77 Reasons is clearly a book on marketing because it talks about how to pitch your story (or nonfiction piece, for that matter) and how to promote yourself so that it sells well.  There are also other books out there on publishing and getting your work out there, and this is the category of people who feel they are ready and have the other two aspects down.

However, it's always good to go back to the basics and get a book on writing or editing.  Writers tend not to like repeating the basics, especially when they've learned a lot about writing simply from writing itself.  However, they still don't know proper formatting, or necessarily how to keep motivated.  That's where the other two come in.  Though, notedly, how I define "writing" and "editing" in this blog is a little more specific than the usual definition, because there are two different needs that two kinds of writers want when they buy a writing book.

Editing is the category for people who are confident in their plot, but not so much their grammar, spelling, and how their plot is arranged.  This is the hardest part for a writer, because it's the nitpickiest and a lot of the time our inspiration runs out of steam once we get the idea down -- we don't want to rehash it over again unless we've learned discipline. 

However, there is a third type of book that is not like the other two.  It's more intuitive and sometimes the authors of them are just weird.  But this category is the one that helps writers develop the writing process itself -- forcing oneself to settle down in front of the computer to write, drawing out inspiration, and building discipline.  This is different from editing in that it is step one; you can't edit if you don't have anything written down in the first place.

The reason this last one has the weirdest authors is that inspiration itself is weird and ill-defined, and at our core everyone is a strange person.  All those normal behaviors are something that people have learned to use to communicate with others.  On the inside, everyone has awkward feelings and ideas that they want to get out, and the writing process books help them learn to use these feelings to communicate universal ideals through the use of story.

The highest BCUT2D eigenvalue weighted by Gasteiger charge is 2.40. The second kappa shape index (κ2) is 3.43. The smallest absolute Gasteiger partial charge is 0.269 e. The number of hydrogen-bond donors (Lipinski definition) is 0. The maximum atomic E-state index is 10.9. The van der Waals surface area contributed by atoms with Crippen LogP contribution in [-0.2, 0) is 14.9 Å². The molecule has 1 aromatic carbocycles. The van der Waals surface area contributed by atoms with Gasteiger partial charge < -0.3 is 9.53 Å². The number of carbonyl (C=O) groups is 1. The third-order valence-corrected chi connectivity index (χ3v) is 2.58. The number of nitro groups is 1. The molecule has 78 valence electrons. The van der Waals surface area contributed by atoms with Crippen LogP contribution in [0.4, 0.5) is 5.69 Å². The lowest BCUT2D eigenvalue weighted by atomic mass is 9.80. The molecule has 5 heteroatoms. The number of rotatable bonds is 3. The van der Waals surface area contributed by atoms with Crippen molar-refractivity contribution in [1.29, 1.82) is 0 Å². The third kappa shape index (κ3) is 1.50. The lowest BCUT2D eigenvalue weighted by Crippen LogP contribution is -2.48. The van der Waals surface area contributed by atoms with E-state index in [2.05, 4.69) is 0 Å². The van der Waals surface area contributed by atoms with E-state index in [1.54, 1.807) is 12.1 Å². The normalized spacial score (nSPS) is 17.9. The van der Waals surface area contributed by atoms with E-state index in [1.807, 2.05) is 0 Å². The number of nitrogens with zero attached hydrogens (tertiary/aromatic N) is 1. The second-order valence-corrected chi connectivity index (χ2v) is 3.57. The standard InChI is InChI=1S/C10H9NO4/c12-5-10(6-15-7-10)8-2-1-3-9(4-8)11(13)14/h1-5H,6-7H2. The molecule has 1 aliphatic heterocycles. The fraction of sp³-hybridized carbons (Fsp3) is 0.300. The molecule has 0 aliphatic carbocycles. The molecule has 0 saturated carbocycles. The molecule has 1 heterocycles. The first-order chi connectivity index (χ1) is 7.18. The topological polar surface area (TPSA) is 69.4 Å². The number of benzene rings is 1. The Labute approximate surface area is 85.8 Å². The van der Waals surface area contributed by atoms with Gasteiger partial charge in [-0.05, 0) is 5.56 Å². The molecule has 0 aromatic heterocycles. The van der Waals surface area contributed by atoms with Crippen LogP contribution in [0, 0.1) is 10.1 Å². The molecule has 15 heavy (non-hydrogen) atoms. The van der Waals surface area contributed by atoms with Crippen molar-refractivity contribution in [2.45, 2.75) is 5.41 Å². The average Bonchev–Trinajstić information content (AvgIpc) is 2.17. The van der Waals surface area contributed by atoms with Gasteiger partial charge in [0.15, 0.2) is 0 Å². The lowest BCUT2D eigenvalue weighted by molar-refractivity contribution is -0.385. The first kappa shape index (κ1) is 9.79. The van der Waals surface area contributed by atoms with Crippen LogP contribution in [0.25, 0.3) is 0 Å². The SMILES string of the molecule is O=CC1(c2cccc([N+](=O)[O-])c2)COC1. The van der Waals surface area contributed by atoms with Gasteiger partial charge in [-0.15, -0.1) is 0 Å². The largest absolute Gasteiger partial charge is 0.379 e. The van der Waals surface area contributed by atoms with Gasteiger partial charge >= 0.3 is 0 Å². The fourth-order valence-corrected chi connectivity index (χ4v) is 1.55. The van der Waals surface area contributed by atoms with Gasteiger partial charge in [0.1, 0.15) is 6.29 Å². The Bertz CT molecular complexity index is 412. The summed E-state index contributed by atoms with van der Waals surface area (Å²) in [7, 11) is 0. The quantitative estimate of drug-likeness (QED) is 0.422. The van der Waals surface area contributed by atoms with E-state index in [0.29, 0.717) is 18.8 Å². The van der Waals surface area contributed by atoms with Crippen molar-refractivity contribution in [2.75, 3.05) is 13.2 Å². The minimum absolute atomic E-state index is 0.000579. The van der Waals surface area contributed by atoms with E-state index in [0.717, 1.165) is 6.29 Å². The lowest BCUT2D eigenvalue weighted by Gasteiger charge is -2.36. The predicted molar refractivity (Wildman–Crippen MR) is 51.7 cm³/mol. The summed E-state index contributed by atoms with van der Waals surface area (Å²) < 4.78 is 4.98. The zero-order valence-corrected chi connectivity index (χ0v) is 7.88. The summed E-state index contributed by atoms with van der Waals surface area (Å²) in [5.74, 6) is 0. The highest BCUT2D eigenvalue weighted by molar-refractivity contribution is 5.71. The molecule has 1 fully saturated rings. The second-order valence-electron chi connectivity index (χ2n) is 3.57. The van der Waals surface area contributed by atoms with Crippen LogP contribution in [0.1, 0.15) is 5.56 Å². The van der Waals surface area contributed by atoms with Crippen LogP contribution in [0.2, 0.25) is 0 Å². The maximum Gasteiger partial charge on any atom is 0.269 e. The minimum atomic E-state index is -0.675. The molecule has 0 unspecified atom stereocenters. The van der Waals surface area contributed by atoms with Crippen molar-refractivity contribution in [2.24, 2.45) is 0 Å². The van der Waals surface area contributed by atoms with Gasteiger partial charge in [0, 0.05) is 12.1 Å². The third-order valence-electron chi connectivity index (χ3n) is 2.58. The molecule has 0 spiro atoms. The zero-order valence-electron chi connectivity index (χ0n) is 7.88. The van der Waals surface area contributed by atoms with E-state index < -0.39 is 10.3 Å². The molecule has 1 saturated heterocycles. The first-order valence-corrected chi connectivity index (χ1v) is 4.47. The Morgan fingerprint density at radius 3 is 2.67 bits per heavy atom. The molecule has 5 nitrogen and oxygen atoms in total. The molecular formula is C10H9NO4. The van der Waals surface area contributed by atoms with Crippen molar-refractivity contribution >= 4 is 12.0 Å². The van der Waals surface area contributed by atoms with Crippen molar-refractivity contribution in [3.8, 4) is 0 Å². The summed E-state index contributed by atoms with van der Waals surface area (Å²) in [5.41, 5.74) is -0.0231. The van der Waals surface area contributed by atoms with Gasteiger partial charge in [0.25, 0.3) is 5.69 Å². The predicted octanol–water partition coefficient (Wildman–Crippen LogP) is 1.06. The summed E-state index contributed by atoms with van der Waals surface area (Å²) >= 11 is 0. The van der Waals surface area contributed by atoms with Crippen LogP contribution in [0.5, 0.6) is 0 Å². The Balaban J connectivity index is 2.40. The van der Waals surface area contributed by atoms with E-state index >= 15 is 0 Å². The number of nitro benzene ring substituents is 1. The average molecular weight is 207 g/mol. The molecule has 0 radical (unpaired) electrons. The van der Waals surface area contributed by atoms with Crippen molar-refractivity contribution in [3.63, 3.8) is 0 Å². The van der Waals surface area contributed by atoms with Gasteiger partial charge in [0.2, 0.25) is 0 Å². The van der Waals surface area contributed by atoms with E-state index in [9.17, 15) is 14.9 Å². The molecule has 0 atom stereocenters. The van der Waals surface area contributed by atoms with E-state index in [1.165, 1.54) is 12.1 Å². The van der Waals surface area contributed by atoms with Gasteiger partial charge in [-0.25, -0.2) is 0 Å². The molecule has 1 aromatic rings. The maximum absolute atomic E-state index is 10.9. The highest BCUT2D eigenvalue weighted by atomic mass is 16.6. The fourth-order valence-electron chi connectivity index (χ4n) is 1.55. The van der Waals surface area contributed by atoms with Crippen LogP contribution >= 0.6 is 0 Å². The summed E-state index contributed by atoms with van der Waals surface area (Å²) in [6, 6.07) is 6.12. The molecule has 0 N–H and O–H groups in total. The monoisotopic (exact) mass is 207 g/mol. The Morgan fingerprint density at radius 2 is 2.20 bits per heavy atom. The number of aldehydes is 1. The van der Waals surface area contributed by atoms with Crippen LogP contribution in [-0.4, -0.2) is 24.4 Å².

So chronologically, writing process books are first, editing is second, and marketing is third.  While some books might hit all three, most generally focus on only one of these, because each writer needs help with a different aspect, or is simply interested in one aspect at a certain point in time. 

Wednesday, December 5, 2012

INTP and Understanding

Hey y'all.  I'm reading more about my Myers-Briggs personality type, and apparently the dude Richard Dawkins is the same personality as me.  Also, INTP people tend to be task oriented, intellect-worshiping, principle admiring folk.  Sounds about right.

There's little quotes beneath each person, and Richard Dawkins said something that I totally understand: basically, that he doesn't like religion because it encourages people "to be satisfied with not understanding".  I get him.  He wants to know everything, and thinks it's weird not to try to know everything. Trouble is, there are some things we cannot know -- like who killed JFK, for example.

However, he is slightly incorrect.  One, he shouldn't lump all religions together, and two, God likes knowledge.  It says in Proverbs that wisdom is greater than silver and gold, and people should seek knowledge above precious stones.  It also says that it's the glory of God to hide a matter, but the glory of kings to seek a matter out.  Therefore, God wants us to seek knowledge and created within us a desire to know more.  He wants us to be intelligent, and directly tells us to learn, right there in Proverbs.

Y'know, the trouble with Dawkins is that he's looking at God only through logic and thought.  Well, the truth of the matter is that God cannot be reached through intellect alone, though I daresay a few people have grown closer to God through studying his creation.  No, the truth is, getting to God through intellect is like trying to call your neighbor with your intellect.  How do you call someone or meet them simply by thinking about them?  You have to go and meet him, or let him meet you.

It always reminds me of how CS Lewis said he was dragged into the Kingdom of Heaven kicking and screaming.  God's existence is not dependent on logical thought, but through study.  For example, I could, on an intellectual level, create a masterful hypothesis on how the kiwi bird does not exist (hey, if people believe in zombies, they'll believe in anything) and persuade some non-travelling people that kiwi birds are all a scam.  However, the trouble with that theory is that all the logic in the world cannot disprove a kiwi, because you can just go to Australia or a zoo (do zoos have kiwis?) to find them.  Likewise, God is a person, not an intellectual principle.  All you have to do is go to him.